And Vendler on Dove on Hart Crane: “sometimes one wonders whether Dove is being hasty. She speaks, for instance, of ‘the cacophony of urban life on Hart Crane’s bridge.’ But the bridge in his ‘Proem’ exhibits no noisy ‘cacophony’; its panorama is a silent one. The seagull flies over it; the madman noiselessly leaps from ‘the speechless caravan’ into the water; its cables breathe the North Atlantic; the traffic lights condense eternity as they skim the bridge’s curve, which resembles a ‘sigh of stars’; the speaker watches in silence under the shadow of the pier; and the bridge vaults the sea. The automatic—and not apt—association of an urban scene with noise has generated Dove’s ‘cacophony.’”
Why does Vendler insist on silence where Dove joins sight and sound? That Vendler imagines silence and takes Dove to task for attaching cacophony to the city scene in the bridge poem is a struggle over meaning, over epistemology and ontology. How is Vendler registering not only the poem but also the entire text differently? This isn’t the only instance of Vendler’s insistent sonic “whiteness” whereby and wherein the reading of the poem, the anthology, and the anthologizer herself are disciplined.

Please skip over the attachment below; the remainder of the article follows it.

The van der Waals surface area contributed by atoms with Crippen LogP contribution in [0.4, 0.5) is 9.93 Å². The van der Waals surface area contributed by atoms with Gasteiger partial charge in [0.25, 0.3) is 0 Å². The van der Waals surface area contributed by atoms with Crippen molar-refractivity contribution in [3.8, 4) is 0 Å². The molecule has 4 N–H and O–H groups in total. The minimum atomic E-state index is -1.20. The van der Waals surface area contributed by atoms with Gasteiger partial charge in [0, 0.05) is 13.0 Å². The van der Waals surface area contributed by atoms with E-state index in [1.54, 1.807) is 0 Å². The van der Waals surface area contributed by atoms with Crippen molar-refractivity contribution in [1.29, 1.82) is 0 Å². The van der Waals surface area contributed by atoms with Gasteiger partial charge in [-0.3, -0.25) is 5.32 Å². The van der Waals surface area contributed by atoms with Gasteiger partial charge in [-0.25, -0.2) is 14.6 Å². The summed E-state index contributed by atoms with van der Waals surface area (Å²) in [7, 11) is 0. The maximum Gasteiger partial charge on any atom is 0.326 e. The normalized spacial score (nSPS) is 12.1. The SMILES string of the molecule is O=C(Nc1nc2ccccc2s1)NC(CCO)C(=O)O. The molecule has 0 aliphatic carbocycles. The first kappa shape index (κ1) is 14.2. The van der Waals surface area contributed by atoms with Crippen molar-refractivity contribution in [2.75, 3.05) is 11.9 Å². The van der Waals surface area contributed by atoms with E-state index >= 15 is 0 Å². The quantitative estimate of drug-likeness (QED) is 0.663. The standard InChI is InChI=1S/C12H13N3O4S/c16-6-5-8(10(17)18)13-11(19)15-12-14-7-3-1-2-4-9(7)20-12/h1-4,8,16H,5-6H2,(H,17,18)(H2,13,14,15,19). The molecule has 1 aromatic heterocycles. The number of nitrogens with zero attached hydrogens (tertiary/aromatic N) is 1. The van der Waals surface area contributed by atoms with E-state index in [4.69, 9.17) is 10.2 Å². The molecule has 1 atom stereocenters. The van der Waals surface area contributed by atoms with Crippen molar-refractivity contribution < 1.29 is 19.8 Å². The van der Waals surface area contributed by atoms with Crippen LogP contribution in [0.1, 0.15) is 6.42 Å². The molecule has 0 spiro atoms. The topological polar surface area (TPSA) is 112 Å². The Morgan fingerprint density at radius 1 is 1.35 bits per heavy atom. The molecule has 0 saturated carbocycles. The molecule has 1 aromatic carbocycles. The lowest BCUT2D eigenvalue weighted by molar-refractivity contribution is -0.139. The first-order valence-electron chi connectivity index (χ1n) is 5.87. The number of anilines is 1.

Speechlessness though, is not soundlessness, and it seems to me that Dove locates herself on the bridge (and in the soundscape of the contemporary written poem) such that she hears the water, the seagull, and the leap and curve and flap of gull and man. As Dove herself responded (also in the New York Review of Books), “A cursory sweep over just the section [Vendler] excerpted in my anthology yields a host of extraordinary sounds: what with trains whistling their “wail into distances,” chanting road gangs, papooses crying—even men crunching down on tobacco quid—my gasp of surprise at Vendler’s blunder can barely be heard.”